In Canada, you can find areas of dark sky preserved by both Parks Canada and Alberta’s Provincial Parks. Dark sky preserves ensure limited to no light pollution within an area to help nocturnal wildlife and ecosystems thrive; one added bonus is that we can see the best of Alberta’s northern dark skies: stars-possibly a shooting star- Northern Lights, or bright full moons. An Alberta stargazing adventure can easily be made into a day trip at Provincial and National Park day-use areas, or some observatories; or you can choose from one of many campsites and comfort camping opportunities in Alberta.
All you really need is a dark sky and a comfortable place to sit or lay back and enjoy the show. Follow dark sky etiquettes when you are visiting the area.
FYI: Any place with a dark sky designation will have educational programs by local RASC chapters/Parks Canada/Alberta Parks and/or measures in place to protect the “dark skies.” There is no need to travel to places listed below to see meteor showers or Aurora as you can stargaze at any place dark enough to see stars brightly. Check the darkskyfinder (or here) and visit parks near you coloured green, blue, grey, and black to see meteor showers and northern lights.
Cypress Hills Dark Sky Preserve
Cypress Hills Dark-Sky Preserve encompasses over 97,800 acres with Cypress Hills Centre Block, Cypress Hills West Block, Cypress Hills West Block and Fort Walsh National Historic Site, Cypress Hills Interprovincial Park. Enjoy constellations and the array of stars in the intensely black night sky after a day of exploring Cypress Hills!
The Cypress Hills Dark Sky Preserve is one of many in the province, and covers the Cypress Hills Provincial Park area, which provides many options for camping, comfort camping, or late-night visits. Elkwater Lake, nestled between the hills and near highway 41, provides multiple options for both overnight camping and day use, so you can spend the night after stargazing.
Spruce Coulee Campground
Located closer to the Saskatchewan border, the Spruce Coulee Campground offers a more rugged overnight camping experience, but with that comes a better dark-sky experience. There is a beach on the small Spruce Coulee Lake, as well as a boat launch, so you can sit lakeside to stargaze, or right on the lake. The sites are tent-only, and are spacious and treed-in.
Lakeland Dark Sky Preserve
Lakeland Provincial Park east of Lac La Biche is fabulous for a trip to enjoy nature. Enjoy a remote dark sky experience as the park is home to Alberta’s only lake canoe circuit that will take you along Jackson, Kinnaird, Blackett and McGuffin Lakes. Set up camps along the shore and experience nature at its finest as you explore the circuit 38 kilometres in length.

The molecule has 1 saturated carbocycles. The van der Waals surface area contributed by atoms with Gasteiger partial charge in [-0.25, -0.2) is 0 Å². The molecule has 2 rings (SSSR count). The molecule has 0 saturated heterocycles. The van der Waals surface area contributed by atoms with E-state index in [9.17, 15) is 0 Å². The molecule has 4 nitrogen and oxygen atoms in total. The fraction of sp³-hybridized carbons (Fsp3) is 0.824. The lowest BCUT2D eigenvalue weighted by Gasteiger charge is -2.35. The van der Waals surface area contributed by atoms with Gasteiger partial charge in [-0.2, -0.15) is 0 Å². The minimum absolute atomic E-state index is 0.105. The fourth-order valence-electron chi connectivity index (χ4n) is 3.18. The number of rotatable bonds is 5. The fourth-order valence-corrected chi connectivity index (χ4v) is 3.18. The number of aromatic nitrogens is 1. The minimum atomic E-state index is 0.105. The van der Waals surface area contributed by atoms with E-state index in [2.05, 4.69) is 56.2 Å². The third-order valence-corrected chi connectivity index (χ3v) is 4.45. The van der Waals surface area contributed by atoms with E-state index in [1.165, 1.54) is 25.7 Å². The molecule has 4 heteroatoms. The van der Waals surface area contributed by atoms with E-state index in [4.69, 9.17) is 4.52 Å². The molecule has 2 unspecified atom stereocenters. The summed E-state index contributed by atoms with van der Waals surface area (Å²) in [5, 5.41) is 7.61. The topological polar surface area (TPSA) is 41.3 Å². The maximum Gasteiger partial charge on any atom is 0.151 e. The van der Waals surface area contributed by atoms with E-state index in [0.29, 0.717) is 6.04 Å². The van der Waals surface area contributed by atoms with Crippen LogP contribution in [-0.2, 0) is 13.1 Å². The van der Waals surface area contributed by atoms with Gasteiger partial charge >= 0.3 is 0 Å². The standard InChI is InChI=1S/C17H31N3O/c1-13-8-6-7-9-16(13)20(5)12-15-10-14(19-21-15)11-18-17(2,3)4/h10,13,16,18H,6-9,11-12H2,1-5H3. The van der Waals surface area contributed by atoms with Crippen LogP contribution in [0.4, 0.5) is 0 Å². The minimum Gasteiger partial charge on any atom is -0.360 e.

Touchwood Lake in Lakeland Provincial Recreation Area is a perfect camping destination for stargazers and outdoor enthusiasts. The campground opens on June 1st and offers washrooms, firewood for sale, a lookout pier, and boat launch.
This Lakeland campground also opens June 1st and can provide beautiful early spring stars and skies. Enjoy the beauty of the lake by day, and the wonder of the aurora or strands of endless stars by night.
Beaver Hills Dark Sky Preserve
The closest Dark Sky Preserve to a Big City of Canada and the Alberta Capital, Beaver Hills Dark-Sky Preserve encloses both Elk Island National Park and Cooking Lake-Blackfoot Provincial Recreation Area. A wilderness enthusiasts’ destination with abundant wildlife, 170 km of maintained walking, hiking, mountain biking, equestrian, nordic skiing, snowshoeing and dog sledding trails, this area is Edmonton’s “darkest” secret.
Miquelon Lake Provincial Park
The Beaver Hills Dark Sky Preserve covers a large expanse of central Alberta sky, and Miquelon Lake Provincial Park is just one of three places you can stop to stargaze. The Miquelon Lake Day Use area is a great place to park and sit around a campfire for the night.
Cooking Lake-Blackfoot Provincial Recreation Area
Cooking Lake-Blackfoot Provincial Recreation Area is the second of the parks under Beaver Hills and its large size provides many different options around the lake for setting up for a night under the stars. There are several staging areas where you can easily set up your telescopes or your lawn chairs, and the Parks website provides maps for each staging/day use area.
- Blackfoot Lake Staging Area Day Use
- Central Staging Area Day Use
- Islet Lake Staging Area Day Use
- Waskahegan Staging Area Day Use
Elk Island National Park
Elk Island national park is the final of the three parks under Beaver Hills and is preserved by Parks Canada. Head to Astotin Lake within the park for excellent star gazing lakeside or fireside and consider sleeping under the stars too. You can either camp at the national park or head to the nearby Elk Island Retreat, where you can rent out geodomes, which allow you to sleep under the stars while keeping you protected from the elements.
Observatory at Miquelon Lake Provincial Park
This Observatory is run by the U of A Augustana Campus, and houses a large telescope, and rooms to rent for research projects or functions. Outside the main building are picnic benches and firepits so you can bring your household out here for an evening of stargazing. Miquelon Lake Provincial Park is located under the Beaver Hills Dark Sky Preserve, so your stargazing is completely uninterrupted from light pollution.